- change ups
Freshmen keep state colleges on their toes
LANSING — Despite economic hardships, freshmen are plentiful this fall at many Michigan public universities.
“Last year was the largest graduating cohort of Michigan high school students that the state will see in a long while,” said Betty Wayne, director of undergraduate admissions at Central Michigan University, which is working with its largest freshman class ever.
She warned that Michigan universities may see a heavy decline in new enrollments next year because the latest financial meltdown occurred after many students already were enrolled and tuition bills were paid — late in August and early September. The numbers at Central might not always be so high, she said, predicting a future decrease because of a drop in the number of high-school-aged graduates.
Wayne State University is one of the few schools that saw a decrease in fall 2008 enrollment.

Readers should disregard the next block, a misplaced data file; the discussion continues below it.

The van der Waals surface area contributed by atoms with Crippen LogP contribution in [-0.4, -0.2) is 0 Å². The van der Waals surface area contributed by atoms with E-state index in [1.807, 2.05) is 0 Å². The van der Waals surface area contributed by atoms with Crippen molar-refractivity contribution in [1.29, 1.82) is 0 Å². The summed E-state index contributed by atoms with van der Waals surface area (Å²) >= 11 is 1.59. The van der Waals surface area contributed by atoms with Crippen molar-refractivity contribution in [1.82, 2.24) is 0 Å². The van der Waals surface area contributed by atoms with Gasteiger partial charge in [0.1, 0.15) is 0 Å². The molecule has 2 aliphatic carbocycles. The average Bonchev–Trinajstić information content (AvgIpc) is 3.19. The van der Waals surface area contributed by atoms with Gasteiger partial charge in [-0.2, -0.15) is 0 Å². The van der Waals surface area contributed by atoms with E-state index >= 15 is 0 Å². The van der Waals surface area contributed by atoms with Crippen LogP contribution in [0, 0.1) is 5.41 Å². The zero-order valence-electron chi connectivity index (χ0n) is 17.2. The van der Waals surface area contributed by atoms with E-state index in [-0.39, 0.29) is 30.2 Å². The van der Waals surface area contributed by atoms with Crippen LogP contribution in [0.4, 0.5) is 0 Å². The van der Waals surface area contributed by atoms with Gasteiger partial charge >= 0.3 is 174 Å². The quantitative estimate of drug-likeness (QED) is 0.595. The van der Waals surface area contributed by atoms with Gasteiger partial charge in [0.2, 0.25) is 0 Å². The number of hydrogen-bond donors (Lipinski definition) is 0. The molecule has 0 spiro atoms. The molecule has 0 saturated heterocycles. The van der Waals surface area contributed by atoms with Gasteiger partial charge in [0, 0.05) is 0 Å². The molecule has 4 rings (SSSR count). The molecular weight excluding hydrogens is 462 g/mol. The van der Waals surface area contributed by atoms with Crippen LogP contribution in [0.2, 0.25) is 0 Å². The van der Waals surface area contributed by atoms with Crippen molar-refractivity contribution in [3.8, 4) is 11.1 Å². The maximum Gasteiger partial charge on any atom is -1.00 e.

“More and more students are beginning their education at community colleges because it’s cheaper,” said Susan Zwieg, director of undergraduate admissions at Wayne State. The class of 2012 is 3,000, down 5 percent from last year.
Zweig said that while the overall number of incoming students decreased at Wayne State, the number of Latino and African-American students has increased, a reflection of Detroit’s demographics. She also said that Wayne State’s recruitment effort has suffered because of cuts to state funding.
“We could do more if we had more money. We could go out of state to urban areas like Cleveland and Chicago,” where students might be especially attracted to the city life of Detroit, she said.
At Grand Valley State University, the freshmen numbers are growing. It took in about 3,900 first-year students, up 400 from last fall, according to the university.
Michigan State University’s population of newcomers isn’t feeling the burn of a bad economy either. Its freshman class is a bit larger than last year’s, and it received 1,000 more applications for 2008 than in 2007.